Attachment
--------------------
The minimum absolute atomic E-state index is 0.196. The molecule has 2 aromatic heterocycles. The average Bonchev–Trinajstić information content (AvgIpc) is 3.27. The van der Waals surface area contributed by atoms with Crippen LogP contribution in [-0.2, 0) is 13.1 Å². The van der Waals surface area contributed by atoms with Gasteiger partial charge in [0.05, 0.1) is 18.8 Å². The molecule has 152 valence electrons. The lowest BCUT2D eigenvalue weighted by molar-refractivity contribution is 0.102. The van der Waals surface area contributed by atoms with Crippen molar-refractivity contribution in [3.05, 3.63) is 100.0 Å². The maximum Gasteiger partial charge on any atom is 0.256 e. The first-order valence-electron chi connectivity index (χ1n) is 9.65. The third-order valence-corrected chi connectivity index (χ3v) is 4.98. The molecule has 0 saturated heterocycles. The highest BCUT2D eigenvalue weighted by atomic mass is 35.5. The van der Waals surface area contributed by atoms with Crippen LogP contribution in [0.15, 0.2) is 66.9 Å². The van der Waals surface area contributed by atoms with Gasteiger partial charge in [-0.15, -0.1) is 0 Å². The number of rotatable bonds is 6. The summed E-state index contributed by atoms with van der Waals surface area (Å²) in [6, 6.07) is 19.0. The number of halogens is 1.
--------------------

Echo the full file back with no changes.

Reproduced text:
The minimum absolute atomic E-state index is 0.196. The molecule has 2 aromatic heterocycles. The average Bonchev–Trinajstić information content (AvgIpc) is 3.27. The van der Waals surface area contributed by atoms with Crippen LogP contribution in [-0.2, 0) is 13.1 Å². The van der Waals surface area contributed by atoms with Gasteiger partial charge in [0.05, 0.1) is 18.8 Å². The molecule has 152 valence electrons. The lowest BCUT2D eigenvalue weighted by molar-refractivity contribution is 0.102. The van der Waals surface area contributed by atoms with Crippen molar-refractivity contribution in [3.05, 3.63) is 100.0 Å². The maximum Gasteiger partial charge on any atom is 0.256 e. The first-order valence-electron chi connectivity index (χ1n) is 9.65. The third-order valence-corrected chi connectivity index (χ3v) is 4.98. The molecule has 0 saturated heterocycles. The highest BCUT2D eigenvalue weighted by atomic mass is 35.5. The van der Waals surface area contributed by atoms with Crippen LogP contribution in [0.15, 0.2) is 66.9 Å². The van der Waals surface area contributed by atoms with Gasteiger partial charge in [-0.15, -0.1) is 0 Å². The number of rotatable bonds is 6. The summed E-state index contributed by atoms with van der Waals surface area (Å²) in [6, 6.07) is 19.0. The number of halogens is 1.